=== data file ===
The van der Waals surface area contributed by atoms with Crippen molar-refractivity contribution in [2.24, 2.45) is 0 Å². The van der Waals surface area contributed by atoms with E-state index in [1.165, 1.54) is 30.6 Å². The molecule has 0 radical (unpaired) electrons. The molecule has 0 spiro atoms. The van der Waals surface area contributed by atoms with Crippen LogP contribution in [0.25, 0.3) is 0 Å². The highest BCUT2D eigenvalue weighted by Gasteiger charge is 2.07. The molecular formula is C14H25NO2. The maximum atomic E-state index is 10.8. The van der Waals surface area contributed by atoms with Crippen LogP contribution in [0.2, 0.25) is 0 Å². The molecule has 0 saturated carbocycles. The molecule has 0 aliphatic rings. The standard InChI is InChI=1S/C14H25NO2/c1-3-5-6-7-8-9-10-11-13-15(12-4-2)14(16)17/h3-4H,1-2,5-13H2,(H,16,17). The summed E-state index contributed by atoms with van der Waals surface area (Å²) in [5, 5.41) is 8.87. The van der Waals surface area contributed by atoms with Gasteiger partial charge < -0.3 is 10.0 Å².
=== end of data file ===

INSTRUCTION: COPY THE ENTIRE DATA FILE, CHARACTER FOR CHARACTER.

The van der Waals surface area contributed by atoms with Crippen molar-refractivity contribution in [2.24, 2.45) is 0 Å². The van der Waals surface area contributed by atoms with E-state index in [1.165, 1.54) is 30.6 Å². The molecule has 0 radical (unpaired) electrons. The molecule has 0 spiro atoms. The van der Waals surface area contributed by atoms with Crippen LogP contribution in [0.25, 0.3) is 0 Å². The highest BCUT2D eigenvalue weighted by Gasteiger charge is 2.07. The molecular formula is C14H25NO2. The maximum atomic E-state index is 10.8. The van der Waals surface area contributed by atoms with Crippen LogP contribution in [0.2, 0.25) is 0 Å². The molecule has 0 saturated carbocycles. The molecule has 0 aliphatic rings. The standard InChI is InChI=1S/C14H25NO2/c1-3-5-6-7-8-9-10-11-13-15(12-4-2)14(16)17/h3-4H,1-2,5-13H2,(H,16,17). The summed E-state index contributed by atoms with van der Waals surface area (Å²) in [5, 5.41) is 8.87. The van der Waals surface area contributed by atoms with Gasteiger partial charge < -0.3 is 10.0 Å².